Last year, after I wrote a blog on the EC Ning expressing some frustration, a kind commenter offered this advice to deal with my frustration: go back to the kids. So today, that’s what I tried to do.
I took advantage of the open 5th hour (thanks to my student teacher) and spent that time subbing as the rehearsal accompanist for the choir. Occasionally, I’d look at the choir and see the faces of students from my English classes. They were part of something absolutely beautiful, and it was good to be reminded that while my students might not be able to tell me what a simile is (seriously–don’t they learn this in the 5th grade?!?!), they can do some pretty wonderful things.
When my 5:15 piano lesson canceled, I decided to head to the baseball game. Almost half of the team is either a current or former student of mine, and as I sat in the sunshine remembering all the reasons I love baseball, I just focused on my students. The catcher, the centerfielder, a pitcher, kids who hit singles, kids who scored runs.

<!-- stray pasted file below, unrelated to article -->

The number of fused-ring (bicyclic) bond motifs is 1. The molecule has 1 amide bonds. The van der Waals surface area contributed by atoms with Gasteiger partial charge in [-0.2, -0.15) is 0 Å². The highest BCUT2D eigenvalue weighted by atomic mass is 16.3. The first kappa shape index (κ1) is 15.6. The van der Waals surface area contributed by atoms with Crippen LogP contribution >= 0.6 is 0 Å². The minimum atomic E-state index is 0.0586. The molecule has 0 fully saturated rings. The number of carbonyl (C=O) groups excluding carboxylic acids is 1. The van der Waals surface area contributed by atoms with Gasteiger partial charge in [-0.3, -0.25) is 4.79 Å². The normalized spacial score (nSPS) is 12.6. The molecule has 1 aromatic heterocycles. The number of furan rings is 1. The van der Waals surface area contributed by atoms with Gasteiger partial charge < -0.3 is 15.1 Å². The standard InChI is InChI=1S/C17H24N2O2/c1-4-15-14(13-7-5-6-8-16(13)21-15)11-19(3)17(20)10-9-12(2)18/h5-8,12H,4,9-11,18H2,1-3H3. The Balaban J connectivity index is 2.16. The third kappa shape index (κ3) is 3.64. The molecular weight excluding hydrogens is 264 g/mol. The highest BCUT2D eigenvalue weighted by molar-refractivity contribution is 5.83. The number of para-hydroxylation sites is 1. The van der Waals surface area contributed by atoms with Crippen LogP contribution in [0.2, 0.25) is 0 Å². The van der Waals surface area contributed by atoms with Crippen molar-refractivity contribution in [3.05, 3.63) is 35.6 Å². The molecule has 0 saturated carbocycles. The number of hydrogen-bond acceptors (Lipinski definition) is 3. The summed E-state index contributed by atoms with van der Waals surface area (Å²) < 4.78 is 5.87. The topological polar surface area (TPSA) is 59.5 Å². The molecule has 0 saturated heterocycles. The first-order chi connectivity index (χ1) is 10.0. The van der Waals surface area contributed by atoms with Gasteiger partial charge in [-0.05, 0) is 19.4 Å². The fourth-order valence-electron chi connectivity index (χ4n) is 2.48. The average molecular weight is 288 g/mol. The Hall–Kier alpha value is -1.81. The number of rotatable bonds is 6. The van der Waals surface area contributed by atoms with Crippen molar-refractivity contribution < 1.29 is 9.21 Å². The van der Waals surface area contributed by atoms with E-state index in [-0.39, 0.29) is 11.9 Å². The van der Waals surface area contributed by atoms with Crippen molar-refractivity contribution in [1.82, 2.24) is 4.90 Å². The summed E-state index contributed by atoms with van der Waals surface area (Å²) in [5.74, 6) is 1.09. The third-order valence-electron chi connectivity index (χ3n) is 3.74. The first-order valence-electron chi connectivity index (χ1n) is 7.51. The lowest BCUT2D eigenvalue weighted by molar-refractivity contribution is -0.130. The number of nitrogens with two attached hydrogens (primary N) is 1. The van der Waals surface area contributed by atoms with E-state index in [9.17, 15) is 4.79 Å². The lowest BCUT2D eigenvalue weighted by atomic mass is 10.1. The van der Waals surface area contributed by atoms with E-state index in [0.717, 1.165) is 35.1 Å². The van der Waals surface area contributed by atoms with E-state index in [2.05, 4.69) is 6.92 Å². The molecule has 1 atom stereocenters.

Watching all these students do what they love, I felt a little of my classroom frustration dissipate. Sure, poetry is important and so is film genre and hegemony. But it’s not all there is in my students’ lives. They are so much more than what I see for 47 minutes. If I’m going to make it through the next five weeks, I’m going to need to remember to go back to the kids.